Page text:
It should be noted that the microcontroller 104 presents a dual, hybrid personality to the host 12. One side of this personality is a communications class device, essentially a virtual serial port. The other side of this personality is a mass-storage device. Both of these devices are represented by standard USB classes; any operating system (embedded or consumer device) that supports the appropriate class devices will support any compliant USB device without the need for additional proprietary drivers.
The NAND flash array 108 stores three sets of data files including system configuration data (SDD) 116, one or more software applications (APPs) 118 and a user interface (UI) 120. For example, the SDD 116 may include the serial numbers of the installed peripherals, site serial number, user names, I18N (internationalization) files, and so forth. A power-on reset (POR) software application 114 is also provided that is designed to run on the microcontroller 104 during initialization. At POR, the microcontroller 104 runs an internal bootloader application which verifies the integrity of the files (e.g., APP, UI, etc.) against a factory-programmed digital signature key 112.
The APP files 118 may contain one or more processors 36 that provide the functionality of the security system. The APP processors 36 operate in conjunction with the data within the SDD files 116 to detect activation of the sensors 16, 18 and to send alarms to the central station 24.
The UI files contain one or more applications designed to operate within the network interface 28 to provide a user interface with the security processor 12 using the graphical user interface (GUI) of the network interface 28. These may consist of several different packages according to the middleware within the network interface 28 that is to be supported. A filesystem utility within the UI files 120 may contain an “autorun.inf” file and corresponding autorun executable, to be run automatically on a processor 34 (e.g., Windows hosts, a collection of Java classes (or .jar) to be run on a Java-based solution, etc.) within the network interface 28.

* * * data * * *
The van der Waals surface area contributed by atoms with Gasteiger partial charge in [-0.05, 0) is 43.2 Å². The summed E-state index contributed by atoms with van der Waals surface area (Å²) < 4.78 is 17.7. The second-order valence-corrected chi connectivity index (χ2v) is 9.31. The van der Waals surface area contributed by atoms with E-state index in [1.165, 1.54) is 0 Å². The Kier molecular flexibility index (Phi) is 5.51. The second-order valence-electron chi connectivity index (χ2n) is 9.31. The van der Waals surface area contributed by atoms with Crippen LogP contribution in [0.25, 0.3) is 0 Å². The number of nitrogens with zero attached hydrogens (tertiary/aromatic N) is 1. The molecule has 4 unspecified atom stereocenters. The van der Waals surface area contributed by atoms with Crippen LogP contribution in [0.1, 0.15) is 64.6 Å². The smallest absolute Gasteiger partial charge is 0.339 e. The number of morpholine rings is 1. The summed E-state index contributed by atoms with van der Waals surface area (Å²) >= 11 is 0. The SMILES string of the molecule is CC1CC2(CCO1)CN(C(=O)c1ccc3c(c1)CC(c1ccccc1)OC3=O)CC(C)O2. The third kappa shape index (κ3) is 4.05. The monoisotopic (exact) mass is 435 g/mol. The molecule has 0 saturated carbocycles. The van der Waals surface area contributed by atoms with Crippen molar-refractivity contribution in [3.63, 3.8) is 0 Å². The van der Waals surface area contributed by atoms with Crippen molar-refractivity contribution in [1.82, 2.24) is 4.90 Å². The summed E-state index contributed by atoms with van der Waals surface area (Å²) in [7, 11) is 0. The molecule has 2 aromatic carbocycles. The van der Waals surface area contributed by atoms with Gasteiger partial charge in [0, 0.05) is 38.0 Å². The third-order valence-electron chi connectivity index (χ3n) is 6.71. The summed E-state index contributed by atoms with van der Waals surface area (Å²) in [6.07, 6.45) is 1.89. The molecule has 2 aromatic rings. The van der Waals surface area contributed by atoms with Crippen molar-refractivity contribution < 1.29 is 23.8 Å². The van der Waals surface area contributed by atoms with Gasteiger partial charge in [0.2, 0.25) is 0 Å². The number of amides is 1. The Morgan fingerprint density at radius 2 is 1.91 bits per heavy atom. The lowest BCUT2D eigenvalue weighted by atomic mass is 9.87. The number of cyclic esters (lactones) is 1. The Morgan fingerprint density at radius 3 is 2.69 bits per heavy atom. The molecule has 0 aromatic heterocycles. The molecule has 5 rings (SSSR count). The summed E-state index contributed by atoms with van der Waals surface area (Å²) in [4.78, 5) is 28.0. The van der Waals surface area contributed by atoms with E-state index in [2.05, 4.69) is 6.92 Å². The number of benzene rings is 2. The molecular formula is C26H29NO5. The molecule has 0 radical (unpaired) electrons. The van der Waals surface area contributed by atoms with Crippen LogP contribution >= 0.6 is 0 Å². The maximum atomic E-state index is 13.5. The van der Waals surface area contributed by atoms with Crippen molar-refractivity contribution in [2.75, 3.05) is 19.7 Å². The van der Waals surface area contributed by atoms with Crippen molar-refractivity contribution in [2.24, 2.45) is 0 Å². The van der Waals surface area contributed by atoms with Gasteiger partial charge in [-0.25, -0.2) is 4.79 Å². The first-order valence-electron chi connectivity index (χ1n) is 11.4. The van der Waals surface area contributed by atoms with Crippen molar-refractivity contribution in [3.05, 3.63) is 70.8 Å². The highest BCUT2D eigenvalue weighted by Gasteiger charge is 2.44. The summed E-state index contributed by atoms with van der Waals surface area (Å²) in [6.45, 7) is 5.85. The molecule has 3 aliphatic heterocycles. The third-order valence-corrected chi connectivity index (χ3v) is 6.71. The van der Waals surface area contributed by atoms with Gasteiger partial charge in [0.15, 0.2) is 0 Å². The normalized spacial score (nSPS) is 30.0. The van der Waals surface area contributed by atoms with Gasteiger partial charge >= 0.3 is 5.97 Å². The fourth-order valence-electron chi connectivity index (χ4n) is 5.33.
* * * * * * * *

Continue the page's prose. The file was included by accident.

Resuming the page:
All three of these data sets or files 116, 118, 120 are visible as files in the storage device 108 if the security processor 12 is inserted into or connected to a standard PC. Thus, software upgrades or a change of language can be offered to customers with a simple “drag and drop” mechanism. Obviously, upgrades can also be “pushed” to the security processor 12 over the broadband connection 36 of the network interface 28.
In general, the security processor 12 may be inserted into or simply connected to the network interface 28. Connection may be accomplished by inserting a USB plug 106 of the security processor 12 into a USB receptacle of the network interface 28. When the plug 12 is inserted, the following sequence of events occurs. First, the security processor 104 executes the bootloader 104. The bootloader 104 verifies the integrity of the SDD 116, the APP 118 and UI files 120 by calculating a digital signature for each and comparing the respective signature with a reference signature 112.
Next, the processor (host) 34 will discover the COMM interface 124 and storage (STG) class interfaces 126 within the security processor 12 through the USB connector 106. Through the STG interface 126, the processor 34 will find the autorun application 122 and, in response, automatically executes the autoex application. The autoex application locates and loads the APP and UI applications into the processors 34, 36 and automatically configures a security application 40 within one or both of the processors 34, 36 substantially without any user input.
In this case, one processor 34, 36 may be a user interface application that controls the GUI through which the user interacts with the security system 10. The other processor 34, 36 may perform the security functions of detecting the activation of sensors 16, 18 and reporting such activations to the central monitoring station 24.
The UI code of the UI applications is, as far as the security processor 12 is concerned, simply a file of binary data in flash memory 108. It is transferred verbatim to the host 28, and automatically installed by the host 28 in accordance with the contents of the executive file. It can be updated at any time.
Given standardized middleware between hosts 12, 28, the security processor 12 operates simply as a plug-and-play across different STB vendor platforms 28. Thus it is immune to any need for changes required by different communication formats (e.g. ADSL vs. cable vs. fiber optic).
The UI code executing within the processor 34 communicates with the security processor 12 using the COMM interface 124. The security processor 12 may operate to drive the short range radio 102 and Bluetooth interfaces 100 (the COMM and STG code for radios 100, 102 is almost negligible in size and can be taken more or less verbatim from vendor application notes). Therefore it is not necessary to have complex video and audio codecs, or an immensely powerful processor, in the security processor 12.
Once the UI applications and APP applications have been installed into the processors 34, 36, the system 10 may display a set up screen on a display 30 for the benefit of the user. In this case, the user may use a remote control device (e.g., a TV remote where the user interface 28 is a set-top box to set up the security system 10. Setting up the security system 10 may include entry of a name of the user and an address of the secured area.